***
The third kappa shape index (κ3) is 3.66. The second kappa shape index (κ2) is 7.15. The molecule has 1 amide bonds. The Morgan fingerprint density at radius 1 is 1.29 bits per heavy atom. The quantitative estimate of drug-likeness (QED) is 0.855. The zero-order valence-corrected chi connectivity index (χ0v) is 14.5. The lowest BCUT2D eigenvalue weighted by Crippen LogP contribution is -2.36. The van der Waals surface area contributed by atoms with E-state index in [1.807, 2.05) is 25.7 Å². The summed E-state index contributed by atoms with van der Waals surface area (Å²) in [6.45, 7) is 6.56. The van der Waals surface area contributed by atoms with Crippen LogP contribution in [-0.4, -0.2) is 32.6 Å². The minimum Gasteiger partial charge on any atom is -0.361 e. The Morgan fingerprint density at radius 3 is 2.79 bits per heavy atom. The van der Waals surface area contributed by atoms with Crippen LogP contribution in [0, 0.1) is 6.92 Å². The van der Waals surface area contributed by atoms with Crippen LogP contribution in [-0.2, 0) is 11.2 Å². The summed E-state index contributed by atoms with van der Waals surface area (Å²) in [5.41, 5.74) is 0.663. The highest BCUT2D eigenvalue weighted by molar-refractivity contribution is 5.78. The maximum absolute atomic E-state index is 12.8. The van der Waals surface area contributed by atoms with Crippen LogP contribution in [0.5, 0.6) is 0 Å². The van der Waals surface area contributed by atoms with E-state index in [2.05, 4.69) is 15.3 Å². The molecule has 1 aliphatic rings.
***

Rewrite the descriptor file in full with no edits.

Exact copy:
The third kappa shape index (κ3) is 3.66. The second kappa shape index (κ2) is 7.15. The molecule has 1 amide bonds. The Morgan fingerprint density at radius 1 is 1.29 bits per heavy atom. The quantitative estimate of drug-likeness (QED) is 0.855. The zero-order valence-corrected chi connectivity index (χ0v) is 14.5. The lowest BCUT2D eigenvalue weighted by Crippen LogP contribution is -2.36. The van der Waals surface area contributed by atoms with E-state index in [1.807, 2.05) is 25.7 Å². The summed E-state index contributed by atoms with van der Waals surface area (Å²) in [6.45, 7) is 6.56. The van der Waals surface area contributed by atoms with Crippen LogP contribution in [-0.4, -0.2) is 32.6 Å². The minimum Gasteiger partial charge on any atom is -0.361 e. The Morgan fingerprint density at radius 3 is 2.79 bits per heavy atom. The van der Waals surface area contributed by atoms with Crippen LogP contribution in [0, 0.1) is 6.92 Å². The van der Waals surface area contributed by atoms with Crippen LogP contribution in [-0.2, 0) is 11.2 Å². The summed E-state index contributed by atoms with van der Waals surface area (Å²) in [5.41, 5.74) is 0.663. The highest BCUT2D eigenvalue weighted by molar-refractivity contribution is 5.78. The maximum absolute atomic E-state index is 12.8. The van der Waals surface area contributed by atoms with Crippen LogP contribution in [0.5, 0.6) is 0 Å². The van der Waals surface area contributed by atoms with E-state index in [2.05, 4.69) is 15.3 Å². The molecule has 1 aliphatic rings.